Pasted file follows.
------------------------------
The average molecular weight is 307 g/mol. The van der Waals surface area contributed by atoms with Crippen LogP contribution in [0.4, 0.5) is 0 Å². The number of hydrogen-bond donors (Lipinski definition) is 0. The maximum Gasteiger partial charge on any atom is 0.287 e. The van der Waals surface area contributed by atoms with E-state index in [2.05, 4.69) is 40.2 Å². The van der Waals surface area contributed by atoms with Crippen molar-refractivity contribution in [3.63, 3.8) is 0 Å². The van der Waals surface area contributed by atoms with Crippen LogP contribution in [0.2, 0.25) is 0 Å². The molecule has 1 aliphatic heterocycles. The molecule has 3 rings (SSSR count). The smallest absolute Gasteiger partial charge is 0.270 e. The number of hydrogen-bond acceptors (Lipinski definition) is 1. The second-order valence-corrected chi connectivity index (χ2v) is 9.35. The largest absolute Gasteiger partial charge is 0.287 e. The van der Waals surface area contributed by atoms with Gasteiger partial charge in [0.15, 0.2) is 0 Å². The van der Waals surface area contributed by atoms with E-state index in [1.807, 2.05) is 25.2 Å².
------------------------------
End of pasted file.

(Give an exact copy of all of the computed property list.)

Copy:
The average molecular weight is 307 g/mol. The van der Waals surface area contributed by atoms with Crippen LogP contribution in [0.4, 0.5) is 0 Å². The number of hydrogen-bond donors (Lipinski definition) is 0. The maximum Gasteiger partial charge on any atom is 0.287 e. The van der Waals surface area contributed by atoms with E-state index in [2.05, 4.69) is 40.2 Å². The van der Waals surface area contributed by atoms with Crippen molar-refractivity contribution in [3.63, 3.8) is 0 Å². The van der Waals surface area contributed by atoms with Crippen LogP contribution in [0.2, 0.25) is 0 Å². The molecule has 1 aliphatic heterocycles. The molecule has 3 rings (SSSR count). The smallest absolute Gasteiger partial charge is 0.270 e. The number of hydrogen-bond acceptors (Lipinski definition) is 1. The second-order valence-corrected chi connectivity index (χ2v) is 9.35. The largest absolute Gasteiger partial charge is 0.287 e. The van der Waals surface area contributed by atoms with Gasteiger partial charge in [0.15, 0.2) is 0 Å². The van der Waals surface area contributed by atoms with E-state index in [1.807, 2.05) is 25.2 Å².